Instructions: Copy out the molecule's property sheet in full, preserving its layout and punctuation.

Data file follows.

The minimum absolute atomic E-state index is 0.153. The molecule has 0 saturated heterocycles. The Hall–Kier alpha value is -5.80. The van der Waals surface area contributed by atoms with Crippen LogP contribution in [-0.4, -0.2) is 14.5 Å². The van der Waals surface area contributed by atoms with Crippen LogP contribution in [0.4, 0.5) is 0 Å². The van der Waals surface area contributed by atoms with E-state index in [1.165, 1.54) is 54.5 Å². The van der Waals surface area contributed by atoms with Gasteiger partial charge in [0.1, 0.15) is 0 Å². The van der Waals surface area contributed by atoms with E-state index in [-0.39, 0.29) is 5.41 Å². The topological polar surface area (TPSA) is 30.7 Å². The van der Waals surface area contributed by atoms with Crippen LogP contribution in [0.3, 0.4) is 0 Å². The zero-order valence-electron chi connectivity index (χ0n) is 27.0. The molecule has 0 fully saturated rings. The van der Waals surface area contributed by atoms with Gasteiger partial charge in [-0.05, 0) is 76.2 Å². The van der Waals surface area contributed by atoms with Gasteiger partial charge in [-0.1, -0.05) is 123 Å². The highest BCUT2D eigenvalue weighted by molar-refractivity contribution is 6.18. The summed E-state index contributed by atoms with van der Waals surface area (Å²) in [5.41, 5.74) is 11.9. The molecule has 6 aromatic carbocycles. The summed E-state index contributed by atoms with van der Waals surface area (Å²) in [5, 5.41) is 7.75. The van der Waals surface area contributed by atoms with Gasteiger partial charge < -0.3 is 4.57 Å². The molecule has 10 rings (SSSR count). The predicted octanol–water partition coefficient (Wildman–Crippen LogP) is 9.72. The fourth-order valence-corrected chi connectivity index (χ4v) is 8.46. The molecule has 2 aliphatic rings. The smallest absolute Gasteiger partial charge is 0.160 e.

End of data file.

The minimum absolute atomic E-state index is 0.153. The molecule has 0 saturated heterocycles. The Hall–Kier alpha value is -5.80. The van der Waals surface area contributed by atoms with Crippen LogP contribution in [-0.4, -0.2) is 14.5 Å². The van der Waals surface area contributed by atoms with Crippen LogP contribution in [0.4, 0.5) is 0 Å². The van der Waals surface area contributed by atoms with E-state index in [1.165, 1.54) is 54.5 Å². The van der Waals surface area contributed by atoms with Gasteiger partial charge in [0.1, 0.15) is 0 Å². The van der Waals surface area contributed by atoms with E-state index in [-0.39, 0.29) is 5.41 Å². The topological polar surface area (TPSA) is 30.7 Å². The van der Waals surface area contributed by atoms with Crippen LogP contribution in [0.3, 0.4) is 0 Å². The zero-order valence-electron chi connectivity index (χ0n) is 27.0. The molecule has 0 fully saturated rings. The van der Waals surface area contributed by atoms with Gasteiger partial charge in [-0.05, 0) is 76.2 Å². The van der Waals surface area contributed by atoms with Gasteiger partial charge in [-0.1, -0.05) is 123 Å². The highest BCUT2D eigenvalue weighted by molar-refractivity contribution is 6.18. The summed E-state index contributed by atoms with van der Waals surface area (Å²) in [5.41, 5.74) is 11.9. The molecule has 6 aromatic carbocycles. The summed E-state index contributed by atoms with van der Waals surface area (Å²) in [5, 5.41) is 7.75. The van der Waals surface area contributed by atoms with Gasteiger partial charge < -0.3 is 4.57 Å². The molecule has 10 rings (SSSR count). The predicted octanol–water partition coefficient (Wildman–Crippen LogP) is 9.72. The fourth-order valence-corrected chi connectivity index (χ4v) is 8.46. The molecule has 2 aliphatic rings. The smallest absolute Gasteiger partial charge is 0.160 e.